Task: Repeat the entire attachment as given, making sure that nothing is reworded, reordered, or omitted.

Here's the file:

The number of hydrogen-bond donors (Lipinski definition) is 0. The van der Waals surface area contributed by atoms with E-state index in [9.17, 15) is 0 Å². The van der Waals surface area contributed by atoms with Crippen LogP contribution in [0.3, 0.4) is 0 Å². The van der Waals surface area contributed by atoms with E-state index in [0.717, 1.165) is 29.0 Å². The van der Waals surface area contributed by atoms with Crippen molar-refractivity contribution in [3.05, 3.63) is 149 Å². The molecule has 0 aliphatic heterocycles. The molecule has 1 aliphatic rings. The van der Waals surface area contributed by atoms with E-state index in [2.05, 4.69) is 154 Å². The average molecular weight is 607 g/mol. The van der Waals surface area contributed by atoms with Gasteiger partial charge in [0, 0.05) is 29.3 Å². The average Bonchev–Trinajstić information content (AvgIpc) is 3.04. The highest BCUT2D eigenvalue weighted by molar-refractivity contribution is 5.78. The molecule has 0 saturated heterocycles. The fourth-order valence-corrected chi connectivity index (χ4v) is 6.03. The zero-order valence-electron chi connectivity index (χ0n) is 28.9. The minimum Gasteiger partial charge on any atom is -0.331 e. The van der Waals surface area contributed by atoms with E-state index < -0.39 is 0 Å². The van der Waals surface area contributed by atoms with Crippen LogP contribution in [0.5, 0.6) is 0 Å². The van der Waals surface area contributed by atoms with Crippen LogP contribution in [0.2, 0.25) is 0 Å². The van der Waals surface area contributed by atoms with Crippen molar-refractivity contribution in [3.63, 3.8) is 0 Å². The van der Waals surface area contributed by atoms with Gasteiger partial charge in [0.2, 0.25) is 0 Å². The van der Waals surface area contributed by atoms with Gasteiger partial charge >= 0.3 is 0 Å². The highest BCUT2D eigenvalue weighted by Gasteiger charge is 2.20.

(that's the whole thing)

The number of hydrogen-bond donors (Lipinski definition) is 0. The van der Waals surface area contributed by atoms with E-state index in [9.17, 15) is 0 Å². The van der Waals surface area contributed by atoms with Crippen LogP contribution in [0.3, 0.4) is 0 Å². The van der Waals surface area contributed by atoms with E-state index in [0.717, 1.165) is 29.0 Å². The van der Waals surface area contributed by atoms with Crippen molar-refractivity contribution in [3.05, 3.63) is 149 Å². The molecule has 0 aliphatic heterocycles. The molecule has 1 aliphatic rings. The van der Waals surface area contributed by atoms with E-state index in [2.05, 4.69) is 154 Å². The average molecular weight is 607 g/mol. The van der Waals surface area contributed by atoms with Gasteiger partial charge in [0, 0.05) is 29.3 Å². The average Bonchev–Trinajstić information content (AvgIpc) is 3.04. The highest BCUT2D eigenvalue weighted by molar-refractivity contribution is 5.78. The molecule has 0 saturated heterocycles. The fourth-order valence-corrected chi connectivity index (χ4v) is 6.03. The zero-order valence-electron chi connectivity index (χ0n) is 28.9. The minimum Gasteiger partial charge on any atom is -0.331 e. The van der Waals surface area contributed by atoms with E-state index < -0.39 is 0 Å². The van der Waals surface area contributed by atoms with Crippen LogP contribution in [0.5, 0.6) is 0 Å². The van der Waals surface area contributed by atoms with Crippen LogP contribution in [0.2, 0.25) is 0 Å². The van der Waals surface area contributed by atoms with Crippen molar-refractivity contribution in [3.63, 3.8) is 0 Å². The van der Waals surface area contributed by atoms with Gasteiger partial charge in [0.2, 0.25) is 0 Å². The van der Waals surface area contributed by atoms with Gasteiger partial charge >= 0.3 is 0 Å². The highest BCUT2D eigenvalue weighted by Gasteiger charge is 2.20.